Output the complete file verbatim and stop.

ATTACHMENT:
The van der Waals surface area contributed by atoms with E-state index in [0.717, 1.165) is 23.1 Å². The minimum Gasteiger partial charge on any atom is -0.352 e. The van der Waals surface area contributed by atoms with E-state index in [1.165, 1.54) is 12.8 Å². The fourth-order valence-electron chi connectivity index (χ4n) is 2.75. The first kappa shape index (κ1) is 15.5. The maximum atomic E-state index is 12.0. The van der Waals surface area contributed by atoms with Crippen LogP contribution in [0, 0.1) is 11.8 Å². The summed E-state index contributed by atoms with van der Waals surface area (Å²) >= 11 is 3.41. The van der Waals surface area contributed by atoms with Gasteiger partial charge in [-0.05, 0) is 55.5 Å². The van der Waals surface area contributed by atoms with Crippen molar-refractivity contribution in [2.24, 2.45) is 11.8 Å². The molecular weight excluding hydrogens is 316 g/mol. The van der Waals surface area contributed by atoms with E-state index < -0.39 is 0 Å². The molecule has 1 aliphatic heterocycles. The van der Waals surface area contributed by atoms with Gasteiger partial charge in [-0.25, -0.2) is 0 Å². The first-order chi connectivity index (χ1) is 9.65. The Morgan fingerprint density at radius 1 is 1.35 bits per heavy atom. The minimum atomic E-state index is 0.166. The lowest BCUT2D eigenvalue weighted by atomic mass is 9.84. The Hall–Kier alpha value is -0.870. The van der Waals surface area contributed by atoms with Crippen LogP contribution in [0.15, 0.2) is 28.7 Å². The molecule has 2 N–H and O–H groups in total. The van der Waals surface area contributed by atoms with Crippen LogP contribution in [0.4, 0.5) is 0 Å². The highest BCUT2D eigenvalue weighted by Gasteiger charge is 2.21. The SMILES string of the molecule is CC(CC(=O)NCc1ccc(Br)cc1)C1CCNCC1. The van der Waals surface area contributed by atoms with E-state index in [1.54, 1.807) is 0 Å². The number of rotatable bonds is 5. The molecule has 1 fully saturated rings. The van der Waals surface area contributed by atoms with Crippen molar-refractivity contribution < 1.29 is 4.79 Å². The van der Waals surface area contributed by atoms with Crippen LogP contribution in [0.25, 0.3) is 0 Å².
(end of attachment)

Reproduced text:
The van der Waals surface area contributed by atoms with E-state index in [0.717, 1.165) is 23.1 Å². The minimum Gasteiger partial charge on any atom is -0.352 e. The van der Waals surface area contributed by atoms with E-state index in [1.165, 1.54) is 12.8 Å². The fourth-order valence-electron chi connectivity index (χ4n) is 2.75. The first kappa shape index (κ1) is 15.5. The maximum atomic E-state index is 12.0. The van der Waals surface area contributed by atoms with Crippen LogP contribution in [0, 0.1) is 11.8 Å². The summed E-state index contributed by atoms with van der Waals surface area (Å²) >= 11 is 3.41. The van der Waals surface area contributed by atoms with Gasteiger partial charge in [-0.05, 0) is 55.5 Å². The van der Waals surface area contributed by atoms with Crippen molar-refractivity contribution in [2.24, 2.45) is 11.8 Å². The molecular weight excluding hydrogens is 316 g/mol. The van der Waals surface area contributed by atoms with E-state index < -0.39 is 0 Å². The molecule has 1 aliphatic heterocycles. The van der Waals surface area contributed by atoms with Gasteiger partial charge in [-0.25, -0.2) is 0 Å². The first-order chi connectivity index (χ1) is 9.65. The Morgan fingerprint density at radius 1 is 1.35 bits per heavy atom. The minimum atomic E-state index is 0.166. The lowest BCUT2D eigenvalue weighted by atomic mass is 9.84. The Hall–Kier alpha value is -0.870. The van der Waals surface area contributed by atoms with Crippen LogP contribution in [0.15, 0.2) is 28.7 Å². The molecule has 2 N–H and O–H groups in total. The van der Waals surface area contributed by atoms with Crippen LogP contribution in [0.4, 0.5) is 0 Å². The highest BCUT2D eigenvalue weighted by Gasteiger charge is 2.21. The SMILES string of the molecule is CC(CC(=O)NCc1ccc(Br)cc1)C1CCNCC1. The van der Waals surface area contributed by atoms with E-state index in [1.54, 1.807) is 0 Å². The number of rotatable bonds is 5. The molecule has 1 fully saturated rings. The van der Waals surface area contributed by atoms with Crippen molar-refractivity contribution < 1.29 is 4.79 Å². The van der Waals surface area contributed by atoms with Crippen LogP contribution in [0.25, 0.3) is 0 Å².